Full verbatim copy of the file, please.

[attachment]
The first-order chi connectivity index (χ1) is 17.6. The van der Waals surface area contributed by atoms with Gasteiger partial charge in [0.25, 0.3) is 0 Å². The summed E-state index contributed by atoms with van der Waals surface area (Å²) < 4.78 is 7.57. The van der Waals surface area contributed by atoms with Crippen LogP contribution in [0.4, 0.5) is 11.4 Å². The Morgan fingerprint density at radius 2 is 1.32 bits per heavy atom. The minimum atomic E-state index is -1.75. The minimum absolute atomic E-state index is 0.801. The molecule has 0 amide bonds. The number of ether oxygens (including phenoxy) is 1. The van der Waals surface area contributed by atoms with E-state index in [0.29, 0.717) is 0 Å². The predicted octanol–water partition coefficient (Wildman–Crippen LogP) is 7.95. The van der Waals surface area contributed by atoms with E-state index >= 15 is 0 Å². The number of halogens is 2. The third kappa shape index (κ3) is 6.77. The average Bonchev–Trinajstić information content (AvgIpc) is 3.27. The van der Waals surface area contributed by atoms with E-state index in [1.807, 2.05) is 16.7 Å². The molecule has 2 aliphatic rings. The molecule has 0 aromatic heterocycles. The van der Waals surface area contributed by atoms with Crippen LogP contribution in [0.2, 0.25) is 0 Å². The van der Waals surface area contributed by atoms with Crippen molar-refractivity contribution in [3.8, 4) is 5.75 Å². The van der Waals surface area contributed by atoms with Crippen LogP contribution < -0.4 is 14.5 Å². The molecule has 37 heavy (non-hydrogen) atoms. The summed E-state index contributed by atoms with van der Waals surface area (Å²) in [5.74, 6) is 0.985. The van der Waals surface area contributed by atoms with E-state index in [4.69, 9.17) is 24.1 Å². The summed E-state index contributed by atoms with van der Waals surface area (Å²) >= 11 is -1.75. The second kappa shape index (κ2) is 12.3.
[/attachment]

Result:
The first-order chi connectivity index (χ1) is 17.6. The van der Waals surface area contributed by atoms with Gasteiger partial charge in [0.25, 0.3) is 0 Å². The summed E-state index contributed by atoms with van der Waals surface area (Å²) < 4.78 is 7.57. The van der Waals surface area contributed by atoms with Crippen LogP contribution in [0.4, 0.5) is 11.4 Å². The Morgan fingerprint density at radius 2 is 1.32 bits per heavy atom. The minimum atomic E-state index is -1.75. The minimum absolute atomic E-state index is 0.801. The molecule has 0 amide bonds. The number of ether oxygens (including phenoxy) is 1. The van der Waals surface area contributed by atoms with E-state index in [0.29, 0.717) is 0 Å². The predicted octanol–water partition coefficient (Wildman–Crippen LogP) is 7.95. The van der Waals surface area contributed by atoms with E-state index >= 15 is 0 Å². The number of halogens is 2. The third kappa shape index (κ3) is 6.77. The average Bonchev–Trinajstić information content (AvgIpc) is 3.27. The van der Waals surface area contributed by atoms with E-state index in [1.807, 2.05) is 16.7 Å². The molecule has 2 aliphatic rings. The molecule has 0 aromatic heterocycles. The van der Waals surface area contributed by atoms with Crippen LogP contribution in [0.2, 0.25) is 0 Å². The van der Waals surface area contributed by atoms with Crippen molar-refractivity contribution in [3.8, 4) is 5.75 Å². The van der Waals surface area contributed by atoms with Crippen LogP contribution < -0.4 is 14.5 Å². The molecule has 37 heavy (non-hydrogen) atoms. The summed E-state index contributed by atoms with van der Waals surface area (Å²) in [5.74, 6) is 0.985. The van der Waals surface area contributed by atoms with E-state index in [4.69, 9.17) is 24.1 Å². The summed E-state index contributed by atoms with van der Waals surface area (Å²) >= 11 is -1.75. The second kappa shape index (κ2) is 12.3.